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Myanmar’s Election Chairman Say’s Elections Will be Held in November



Election Commission Chairman Tin Aye speaks to the media during a news conference at Myanmar Peace Centre in Yangon September 7, 2014. Myanmar has called off an election scheduled for the end of this year to fill 35 vacated seats in parliament, the Union Election Commission announced on Sunday. Election Commission Chairman Tin Aye said that the election would be cancelled because the commission did not have enough time to prepare and because the results would not have any political significance. REUTRS/Soe Zeya Tun (MYANMAR - Tags: POLITICS ELECTIONS) - RTR457ZD

Election Commission Chairman Tin Aye speaks to the media during a news conference at Myanmar Peace Centre in Yangon.



YANGON – Myanmar’s general election will go ahead as planned on Nov. 8 despite a proposed delay because of recent landslides and flooding, the election commission said Tuesday.

Union Election Commission Chairman Tin Aye had signaled in a meeting with political parties earlier Tuesday that the parliamentary election could be postponed either nationwide or in areas hit by heavy monsoon rains.

The opposition National League for Democracy party led by Nobel laureate Aung San Suu Kyi, which is expected to do well in the polls, said it was against a delay.

Government officials met later with the election commission and decided that a delay would cause a variety of problems, officials said.

“For the ease of election campaigning and for voters to be able to vote conveniently, we have discussed with committee members whether to delay the election date or not,” the election commission said in a statement.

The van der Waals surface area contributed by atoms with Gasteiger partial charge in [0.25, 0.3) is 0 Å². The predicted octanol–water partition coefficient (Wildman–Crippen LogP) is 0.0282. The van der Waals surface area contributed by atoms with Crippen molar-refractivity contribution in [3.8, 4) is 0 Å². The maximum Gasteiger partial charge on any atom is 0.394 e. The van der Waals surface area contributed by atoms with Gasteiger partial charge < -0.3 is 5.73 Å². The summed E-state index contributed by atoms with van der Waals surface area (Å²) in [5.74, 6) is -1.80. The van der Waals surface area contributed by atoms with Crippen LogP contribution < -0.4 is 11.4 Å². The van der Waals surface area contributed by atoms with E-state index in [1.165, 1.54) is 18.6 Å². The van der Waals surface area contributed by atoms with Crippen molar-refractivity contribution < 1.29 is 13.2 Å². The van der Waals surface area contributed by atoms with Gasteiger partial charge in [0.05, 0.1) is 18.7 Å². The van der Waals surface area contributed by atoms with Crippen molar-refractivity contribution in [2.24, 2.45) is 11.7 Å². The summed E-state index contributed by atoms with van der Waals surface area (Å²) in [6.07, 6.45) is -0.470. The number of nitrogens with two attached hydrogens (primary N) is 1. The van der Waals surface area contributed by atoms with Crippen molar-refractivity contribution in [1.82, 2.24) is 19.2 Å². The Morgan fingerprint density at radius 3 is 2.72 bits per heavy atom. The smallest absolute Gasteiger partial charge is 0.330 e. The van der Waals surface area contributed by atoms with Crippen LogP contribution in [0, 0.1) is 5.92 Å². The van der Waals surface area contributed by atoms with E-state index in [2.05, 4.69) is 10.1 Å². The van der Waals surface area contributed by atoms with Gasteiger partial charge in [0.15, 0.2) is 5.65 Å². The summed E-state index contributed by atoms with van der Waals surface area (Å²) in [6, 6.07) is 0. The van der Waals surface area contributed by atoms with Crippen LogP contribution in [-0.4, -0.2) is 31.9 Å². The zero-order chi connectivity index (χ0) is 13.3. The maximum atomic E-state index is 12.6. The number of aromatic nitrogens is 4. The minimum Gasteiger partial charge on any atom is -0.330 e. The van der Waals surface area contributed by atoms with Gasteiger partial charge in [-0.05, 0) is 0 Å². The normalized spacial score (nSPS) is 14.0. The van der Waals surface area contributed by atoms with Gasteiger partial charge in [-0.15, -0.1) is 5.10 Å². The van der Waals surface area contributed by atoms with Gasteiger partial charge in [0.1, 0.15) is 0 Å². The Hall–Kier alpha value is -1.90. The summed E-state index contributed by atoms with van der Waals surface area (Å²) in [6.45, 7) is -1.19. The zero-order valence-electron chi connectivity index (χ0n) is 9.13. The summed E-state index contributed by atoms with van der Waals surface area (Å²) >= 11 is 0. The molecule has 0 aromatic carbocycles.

“If the election date is delayed, there could be some consequences. For that reason the election commission has decided the election date will be on Nov. 8, 2015, as scheduled.”

The general election is to be followed by a presidential election early next year when the army and the elected members of parliament will nominate a total of three candidates, and then all lawmakers will vote for the president.

Myanmar, a predominantly Buddhist nation, began moving from a half-century of military rule toward democracy in 2011 when a nominally civilian government, led by a pro-military party, took office. Though there are many concerns — including the exclusion of ethnic Rohingya Muslims from the process and irregularities in voting lists — most observers believe the upcoming elections are the country’s best chance in decades for relatively free and credible polls.

If the elections are credible, most observers believe Suu Kyi’s National League for Democracy will win the most seats in parliament, and could even control a majority by forming a coalition with smaller parties.

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